Packages and Import Declarations in Java - dummies

Packages and Import Declarations in Java

By Barry Burd

Java has a feature that lets you lump classes into groups of classes. Each lump of classes is called a package. In the Java world, programmers customarily give these packages long, dot-filled names.

For instance, because someone’s registered the domain name allmycode.com, they might name a package com.allmycode.utils.textUtils. The Java API is actually a big collection of packages. The API has packages with names like java.lang, java.util, java.awt, javax.swing, and so on.

With this information about packages, you can clear up some of the confusion about import declarations. Any import declaration that doesn’t use the word static must start with the name of a package and must end with either of the following:

  • The name of a class within that package

  • An asterisk (indicating all classes within that package)

For example, the declaration

import java.util.Scanner;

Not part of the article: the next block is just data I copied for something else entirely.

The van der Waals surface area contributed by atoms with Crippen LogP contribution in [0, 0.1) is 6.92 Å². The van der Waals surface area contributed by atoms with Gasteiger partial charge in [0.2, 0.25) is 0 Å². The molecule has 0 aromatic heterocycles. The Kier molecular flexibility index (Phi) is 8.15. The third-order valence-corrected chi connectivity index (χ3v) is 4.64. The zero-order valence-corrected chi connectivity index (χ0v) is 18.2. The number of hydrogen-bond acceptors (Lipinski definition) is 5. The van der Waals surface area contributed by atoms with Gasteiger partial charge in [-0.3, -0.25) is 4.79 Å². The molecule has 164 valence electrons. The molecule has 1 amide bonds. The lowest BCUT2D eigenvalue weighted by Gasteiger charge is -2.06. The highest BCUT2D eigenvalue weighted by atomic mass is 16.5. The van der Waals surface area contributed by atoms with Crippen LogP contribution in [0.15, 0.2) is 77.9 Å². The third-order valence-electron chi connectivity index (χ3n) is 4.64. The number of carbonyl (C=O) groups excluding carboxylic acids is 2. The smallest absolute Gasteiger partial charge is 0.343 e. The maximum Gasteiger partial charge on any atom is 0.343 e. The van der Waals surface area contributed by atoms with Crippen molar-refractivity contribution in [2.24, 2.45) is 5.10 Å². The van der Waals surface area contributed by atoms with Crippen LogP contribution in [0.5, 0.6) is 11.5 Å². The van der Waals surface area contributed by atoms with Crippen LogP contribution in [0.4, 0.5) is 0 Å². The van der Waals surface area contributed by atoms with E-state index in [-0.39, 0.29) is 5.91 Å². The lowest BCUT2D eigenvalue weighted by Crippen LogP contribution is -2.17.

is valid because java.util is the name of a package in the Java API, and Scanner is the name of a class in the java.util package. The dotted name java.util.Scanner is the fully qualified name of the Scanner class.

A class’s fully qualified name includes the name of the package in which the class is defined. (You can find out all this stuff about java.util and Scanner by reading Java’s API documentation.)

Here’s another example. The declaration

import javax.swing.*;

is valid because javax.swing is the name of a package in the Java API, and the asterisk refers to all classes in the javax.swing package. With this import declaration at the top of your Java code, you can use abbreviated names for classes in the javax.swing package — names like JFrame, JButton, JMenuBar, JCheckBox, and many others.

Here’s one more example. A line like

import javax.*;  //Bad!!

is not a valid import declaration. The Java API has no package with the one-word name javax. You may think that this line allows you to abbreviate all names beginning with javax (names like javax.swing.JFrame and javax.sound.midi), but that’s not the way the import declaration works. Because javax isn’t the name of a package, the line import javax.* just angers the Java compiler.